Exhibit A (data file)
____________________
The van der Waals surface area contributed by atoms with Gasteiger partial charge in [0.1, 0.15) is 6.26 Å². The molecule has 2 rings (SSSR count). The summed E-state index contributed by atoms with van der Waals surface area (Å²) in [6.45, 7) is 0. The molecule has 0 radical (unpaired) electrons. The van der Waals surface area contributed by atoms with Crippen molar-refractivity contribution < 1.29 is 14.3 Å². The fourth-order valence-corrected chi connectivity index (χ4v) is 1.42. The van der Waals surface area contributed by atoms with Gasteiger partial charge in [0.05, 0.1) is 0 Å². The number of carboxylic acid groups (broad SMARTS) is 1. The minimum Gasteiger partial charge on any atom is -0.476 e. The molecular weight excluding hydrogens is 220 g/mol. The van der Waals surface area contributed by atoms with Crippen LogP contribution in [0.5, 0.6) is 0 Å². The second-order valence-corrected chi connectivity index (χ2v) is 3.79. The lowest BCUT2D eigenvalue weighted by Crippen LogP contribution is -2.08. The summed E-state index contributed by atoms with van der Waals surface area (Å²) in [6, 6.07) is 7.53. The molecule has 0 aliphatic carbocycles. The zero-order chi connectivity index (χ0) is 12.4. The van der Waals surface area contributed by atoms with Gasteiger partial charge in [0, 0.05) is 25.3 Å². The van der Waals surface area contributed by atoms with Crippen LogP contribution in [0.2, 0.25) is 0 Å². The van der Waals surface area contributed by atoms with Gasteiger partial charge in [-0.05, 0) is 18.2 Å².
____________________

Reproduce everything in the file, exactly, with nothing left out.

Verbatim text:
The van der Waals surface area contributed by atoms with Gasteiger partial charge in [0.1, 0.15) is 6.26 Å². The molecule has 2 rings (SSSR count). The summed E-state index contributed by atoms with van der Waals surface area (Å²) in [6.45, 7) is 0. The molecule has 0 radical (unpaired) electrons. The van der Waals surface area contributed by atoms with Crippen molar-refractivity contribution < 1.29 is 14.3 Å². The fourth-order valence-corrected chi connectivity index (χ4v) is 1.42. The van der Waals surface area contributed by atoms with Gasteiger partial charge in [0.05, 0.1) is 0 Å². The number of carboxylic acid groups (broad SMARTS) is 1. The minimum Gasteiger partial charge on any atom is -0.476 e. The molecular weight excluding hydrogens is 220 g/mol. The van der Waals surface area contributed by atoms with Crippen LogP contribution in [0.5, 0.6) is 0 Å². The second-order valence-corrected chi connectivity index (χ2v) is 3.79. The lowest BCUT2D eigenvalue weighted by Crippen LogP contribution is -2.08. The summed E-state index contributed by atoms with van der Waals surface area (Å²) in [6, 6.07) is 7.53. The molecule has 0 aliphatic carbocycles. The zero-order chi connectivity index (χ0) is 12.4. The van der Waals surface area contributed by atoms with Gasteiger partial charge in [0, 0.05) is 25.3 Å². The van der Waals surface area contributed by atoms with Crippen LogP contribution in [0.2, 0.25) is 0 Å². The van der Waals surface area contributed by atoms with Gasteiger partial charge in [-0.05, 0) is 18.2 Å².